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Supreme Court asked to rule on Williams, Tufton

Published:Tuesday | February 24, 2015 | 2:00 AMBarbara Gayle
Norman Grindley/Chief Photographer Dr Christopher Tufton (left) and Arthur Williams, in the Senate on their return last week.

The clerk to the Houses of Parliament, Heather Cooke, has filed an application in the Supreme Court seeking declarations as to whether Arthur Williams and Dr Christopher Tufton are subsisting members of the Senate in accordance with the Constitution of Jamaica.

Questions are now being posed to the court following a resolution passed in the Senate on February 13 when Williams and Tufton returned to take their seats following a Constitutional Court ruling on February 6.

Opposition Leader Andrew Holness had used undated and pre-signed resignation letters to remove them from the Senate in November 2013 and replaced them with businessman Dr Nigel Clarke and educator Ruel Reid.

Williams challenged his forced removal and the court ruled last month that the use of the letters was inconsistent with the Constitution, contrary to public policy, unlawful, and, accordingly, null and void.

When Williams and Tufton returned to the Senate, a resolution was passed for the court to determine their fate.

The matter is set for hearing next Tuesday when an application will be made to join Holness as a party to the proceedings.

QUESTIONS FILED

Yesterday, Queen's Counsel Michael Hylton, who is representing Cooke, filed the following questions for the court's determination.

"Are Mr Arthur Williams and Dr Christopher Tufton subsisting members of the Senate in accordance with the Constitution of Jamaica?

"If the answer to (a) above is yes, were the purported appointments of Dr Nigel Clarke and Mr Ruel Reid as members of the Senate null and void?

"If the answer to (a) above is no, were the purported appointments of Dr Nigel Clarke and Mr Ruel Reid as members of the Senate valid and effective and do they remain members of the Senate in accordance with the Constitution of Jamaica?"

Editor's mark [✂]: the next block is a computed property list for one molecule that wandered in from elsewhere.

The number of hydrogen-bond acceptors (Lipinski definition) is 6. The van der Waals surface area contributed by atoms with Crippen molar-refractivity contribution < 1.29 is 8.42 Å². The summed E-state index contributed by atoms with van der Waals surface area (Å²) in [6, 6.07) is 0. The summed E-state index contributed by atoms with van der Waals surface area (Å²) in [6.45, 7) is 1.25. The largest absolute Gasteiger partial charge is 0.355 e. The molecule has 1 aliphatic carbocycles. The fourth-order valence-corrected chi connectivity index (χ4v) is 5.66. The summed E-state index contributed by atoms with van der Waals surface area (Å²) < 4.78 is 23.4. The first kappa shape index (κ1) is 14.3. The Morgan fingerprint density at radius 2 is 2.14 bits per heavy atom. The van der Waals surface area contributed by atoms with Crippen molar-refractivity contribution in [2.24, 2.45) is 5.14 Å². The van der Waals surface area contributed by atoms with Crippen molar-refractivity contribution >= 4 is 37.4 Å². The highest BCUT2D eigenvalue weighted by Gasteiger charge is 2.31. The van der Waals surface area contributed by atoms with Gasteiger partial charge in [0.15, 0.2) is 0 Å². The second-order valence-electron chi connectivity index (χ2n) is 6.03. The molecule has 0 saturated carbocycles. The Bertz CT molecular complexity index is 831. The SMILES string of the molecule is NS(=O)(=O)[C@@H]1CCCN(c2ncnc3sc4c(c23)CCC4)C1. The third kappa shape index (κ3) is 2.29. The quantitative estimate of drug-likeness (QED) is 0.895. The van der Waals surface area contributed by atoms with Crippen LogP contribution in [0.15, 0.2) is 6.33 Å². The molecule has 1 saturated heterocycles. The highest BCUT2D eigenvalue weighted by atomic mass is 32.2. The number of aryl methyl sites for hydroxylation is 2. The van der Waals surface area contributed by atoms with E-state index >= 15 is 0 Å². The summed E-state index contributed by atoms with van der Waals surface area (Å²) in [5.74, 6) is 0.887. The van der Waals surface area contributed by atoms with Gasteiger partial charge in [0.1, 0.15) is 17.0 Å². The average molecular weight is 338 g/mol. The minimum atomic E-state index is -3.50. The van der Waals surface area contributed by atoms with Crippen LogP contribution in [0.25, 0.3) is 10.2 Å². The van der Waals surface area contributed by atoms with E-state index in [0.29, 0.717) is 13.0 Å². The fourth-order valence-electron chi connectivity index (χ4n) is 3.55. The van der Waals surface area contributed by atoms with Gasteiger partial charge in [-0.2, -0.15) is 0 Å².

It was outlined in the document filed that the judgment did not comment on the present status of the senators and the members of the Upper House were uncertain as to the effect of the judgment on the composition of the Senate.

When contacted yesterday, attorney-at-law Wentworth Charles, who is representing Williams and Tufton, said: "I have not yet been served, but on receipt of the petition I will send Mr Hylton a copy of the judgment for his edification."

Respondents named are Williams, Tufton, Reid, Clarke and the attorney general.

Cooke is seeking declaratory relief under Section 44 of the Constitution and the referral of the questions is pursuant to Section 3 of the Parliament (Membership Questions) Act.

Attorney General Patrick Atkinson, QC, had said during a press conference that the effect of the ruling of the Constitutional Court was that Williams and Tufton remain senators. He said, however, that Floyd Morris, the president of the Senate, did not have the authority to make a determination regarding the validity of the new Senate appointments.

"This is a matter that falls within the remit of the court, and a very strong argument can be made that the appointments of Mr Reid and Dr Clarke were not constitutionally or validly made," the attorney general said.

barbara.gayle@gleanerjm.com